Medicare Journey

I Am On Disability

And Under 65

Oh YES it's True..... 

Medicare is available for certain people with disabilities who are under age 65! 

It seems a bit complicated but below is some basic information that will help you get started on this journey if you are under 65 and disabled. 

If you become eligible for Medicare because of a disability and have been receiving Social Security Disability Insurance (SSDI) or railroad disability annuity checks for 24 months, you should automatically be enrolled in both Medicare Parts A and B at the start of your 25th month. 

You can also qualify for Medicare if you have End Stage Renal Disease (ESRD) or Amyotropic Lateral Sclerosis (ALS, also known as Lou Gehrig’s disease). There is a 5-month waiting period after a beneficiary is determined to be disabled before they can collect Social Security Disability benefits. You do not have to wait and collect benefits for 24 months in order to be Medicare eligible, if you have ESRD or ALS.

These are the requirements for Medicare eligibility for people with ESRD and ALS:     

  • ESRD – Generally 3 months after a course of regular dialysis begins or after a kidney transplant 
  • ALS – Immediately upon collecting Social Security Disability benefits.
You should not have to contact anyone. You should receive a package via “snail” mailwithin 3 months before your coverage starts with your new Medicare card. There will also be a letter explaining how Medicare works and that you were automatically enrolled in both Parts A and B.



If you get Social Security retirement benefits, your package and card will come from the Social Security Administration (SSA). If you get railroad disability annuity checks, your package and card will come from the Railroad Retirement Board (RRB) and your Medicare card will be slightly different from the standard Social Security Medicare card.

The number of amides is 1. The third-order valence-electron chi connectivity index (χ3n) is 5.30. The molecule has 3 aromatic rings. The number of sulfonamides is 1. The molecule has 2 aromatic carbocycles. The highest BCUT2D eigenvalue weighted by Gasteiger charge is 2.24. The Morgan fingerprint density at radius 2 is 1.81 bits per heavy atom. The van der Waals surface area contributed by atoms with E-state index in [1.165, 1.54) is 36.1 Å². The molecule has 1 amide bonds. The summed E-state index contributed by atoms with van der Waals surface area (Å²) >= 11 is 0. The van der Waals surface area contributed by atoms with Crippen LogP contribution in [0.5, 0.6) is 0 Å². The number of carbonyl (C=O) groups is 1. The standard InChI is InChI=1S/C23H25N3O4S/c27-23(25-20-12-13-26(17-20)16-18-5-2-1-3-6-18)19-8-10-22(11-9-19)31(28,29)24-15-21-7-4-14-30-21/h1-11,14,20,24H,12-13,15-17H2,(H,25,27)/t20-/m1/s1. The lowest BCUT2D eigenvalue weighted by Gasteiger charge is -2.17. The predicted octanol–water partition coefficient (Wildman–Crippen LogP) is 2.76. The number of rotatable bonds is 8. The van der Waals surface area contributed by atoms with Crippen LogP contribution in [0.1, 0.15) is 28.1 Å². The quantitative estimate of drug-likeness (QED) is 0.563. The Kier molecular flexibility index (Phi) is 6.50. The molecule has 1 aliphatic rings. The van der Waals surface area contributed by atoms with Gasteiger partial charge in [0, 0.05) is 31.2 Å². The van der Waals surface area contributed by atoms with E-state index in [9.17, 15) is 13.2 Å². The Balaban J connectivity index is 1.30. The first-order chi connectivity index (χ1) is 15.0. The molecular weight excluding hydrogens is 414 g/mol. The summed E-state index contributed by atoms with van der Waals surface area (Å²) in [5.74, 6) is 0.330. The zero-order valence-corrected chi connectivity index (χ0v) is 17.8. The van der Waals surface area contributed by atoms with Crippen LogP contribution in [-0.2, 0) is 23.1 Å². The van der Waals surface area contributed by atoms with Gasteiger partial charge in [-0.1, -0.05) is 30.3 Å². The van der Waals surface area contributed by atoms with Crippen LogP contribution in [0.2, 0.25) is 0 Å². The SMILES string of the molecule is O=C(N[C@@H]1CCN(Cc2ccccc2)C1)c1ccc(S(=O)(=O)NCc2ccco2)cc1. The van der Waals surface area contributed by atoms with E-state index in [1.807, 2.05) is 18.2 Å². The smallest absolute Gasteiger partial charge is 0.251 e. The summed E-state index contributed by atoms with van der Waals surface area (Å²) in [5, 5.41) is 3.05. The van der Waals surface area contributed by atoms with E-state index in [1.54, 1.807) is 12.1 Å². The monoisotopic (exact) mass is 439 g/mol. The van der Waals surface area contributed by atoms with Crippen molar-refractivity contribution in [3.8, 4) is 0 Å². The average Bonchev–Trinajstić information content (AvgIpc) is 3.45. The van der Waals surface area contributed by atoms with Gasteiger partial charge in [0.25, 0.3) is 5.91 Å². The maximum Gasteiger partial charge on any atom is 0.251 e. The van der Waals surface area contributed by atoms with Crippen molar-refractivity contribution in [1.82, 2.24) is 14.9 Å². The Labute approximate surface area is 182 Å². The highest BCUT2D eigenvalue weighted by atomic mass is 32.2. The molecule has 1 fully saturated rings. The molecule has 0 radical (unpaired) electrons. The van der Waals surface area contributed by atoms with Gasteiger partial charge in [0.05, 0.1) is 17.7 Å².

The letter also explains that your monthly Part B premium will be automatically deducted from your Social Security check or railroad disability annuity check beginning the month your coverage begins.

Typically, you should not turn down Part B unless you have insurance based on your or your spouse’s current work (job-based insurance). If you do not have job-based insurance and you turn down Part B, you may incur a PENALTY if you need to sign up for Medicare coverage in the future. Also, if your job-based insurance will pay secondary after you become eligible for Medicare, you should consider enrolling in Medicare in order to have primary coverage and pay less for your care.

If you were not automatically enrolled or have other enrollment questions, contact your local Social Security office or Railroad Retirement Board field office.


Frequently Asked Questions


HOW DO PEOPLE WITH DISABILITIES ENROLL IN MEDICARE?


People who qualify for Social Security Disability benefits should receive a Medicare card in the mail when the required time period has passed. You should contact the local Social Security office if this does not happen or if any other questions arise.


WHAT MEDICARE PLANS CAN I ENROLL IN OR QUALITY FOR?